With Easter quickly approaching, RSPCA ACT is encouraging people to think twice before they hop down to their nearest pet store and adopt a bunny.
While it is tempting for parents to give in to their kids and purchase a rabbit for them, they need to consider how much responsibility, love and care is required to look after them.
RSPCA ACT CEO Michelle Robertson says people often purchase rabbits because of a perception that they are an “easy pet” to look after. That’s not the case.
She says rabbits are comparable to a cat or dog in terms of their intelligence levels, and they require lots of enrichment and interaction as they are very social animals with particular care requirements.
“Rabbits are very rewarding pets to have, but a lot harder to care for in comparison to a goldfish,” Ms Robertson says.
“If people are looking for a pet that they don’t necessarily want to interact with, then a rabbit isn’t the pet for them.”
Ms Robertson says the RSPCA has had 54 rabbits in its care from July 2021 to March 2022, with four of them being reclaimed as people sadly gave them up.
The most common reasons people surrender their rabbits is due to failing to desex their rabbits, resulting in lots of unwanted bunnies, or behavioural issues.
“When you don’t invest in their formation years, and if they don’t get the enrichment they need, there will be some behaviour that’s not necessarily desirable,” Ms Robertson says.
The RSPCA prefers to have conversations with people interested in buying or adopting their pets, to help them better understand the needs of rabbits.
“We spend time trying to understand what people are looking for in a pet so we can make the right decisions for adoptions,” Ms Robertson says.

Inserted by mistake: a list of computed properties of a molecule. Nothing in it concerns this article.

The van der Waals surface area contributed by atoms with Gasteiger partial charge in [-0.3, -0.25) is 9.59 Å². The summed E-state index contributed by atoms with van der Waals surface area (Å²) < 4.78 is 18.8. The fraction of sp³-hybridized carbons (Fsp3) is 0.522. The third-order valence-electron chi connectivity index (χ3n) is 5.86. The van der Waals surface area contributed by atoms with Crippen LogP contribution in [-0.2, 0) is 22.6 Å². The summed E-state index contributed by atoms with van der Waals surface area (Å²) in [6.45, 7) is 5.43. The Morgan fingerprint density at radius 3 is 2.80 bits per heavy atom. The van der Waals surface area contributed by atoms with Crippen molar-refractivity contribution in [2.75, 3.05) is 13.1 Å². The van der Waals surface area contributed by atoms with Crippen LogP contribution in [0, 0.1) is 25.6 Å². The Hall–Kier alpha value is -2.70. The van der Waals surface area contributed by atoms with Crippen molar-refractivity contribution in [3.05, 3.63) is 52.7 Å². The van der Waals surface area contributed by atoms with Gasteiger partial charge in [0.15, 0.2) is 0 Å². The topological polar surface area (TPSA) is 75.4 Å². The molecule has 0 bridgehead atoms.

“A lot of times you find animals being given away on social media which is problematic and there isn’t a week that goes by without me seeing people on noticeboards or community pages wanting to give away animals, it’s just heart-breaking.
“Those people don’t apply sufficient time and effort into making sure they are going to the right home.”
Ms Robertson is encouraging people to do their research prior to buying or adopting rabbits and to be prepared to take on all the responsibility that comes with it.
“You can train them but they do need particular care, so people need to make sure they can accommodate their housing requirements, they have the time to look after them, groom and manage their healthcare and feeding requirements,” she says.
Some of the pros of buying a rabbit this Easter include that they don’t bark and are a very quiet animal, they don’t smell and keep themselves very clean and they are a very playful.
“It is so therapeutic to have a rabbit sit in your lap while you stroke it, and so good for your mental health too,” she says.
“Rabbits can be incredibly rewarding pets, they are social, intelligent and loving.”
Canberra solar company Mondiaux Solar is a supporter of RSPCA ACT, donating a portion of funds from each of their solar PV systems sold over the past 12 months. As part of a special Easter campaign, Mondiaux Solar is covering the cost of running and maintaining the RSPCA ACT’s rabbit enclosure for the next four months.
Ms Robertson says RSPCA ACT is appreciative of Mondiaux Solar’s support, as it “gives the RSPCA ACT that little bit of extra help to make sure the rabbits have food, bedding and extra enrichment”.
Mondiaux Solar general manager Howard Lian says they want to help the RSPCA ACT provide a sanctuary for homeless animals.
“Other than donating from every sale, we want to keep contributing to RSPCA ACT because we believe in their cause,” Howard says.
“We want to give a better life to our beautiful animals who have a very little voice to take a stand for themselves.
“Mondiaux Solar believes, together with the RSPCA, they can make the environment a better place to live in.”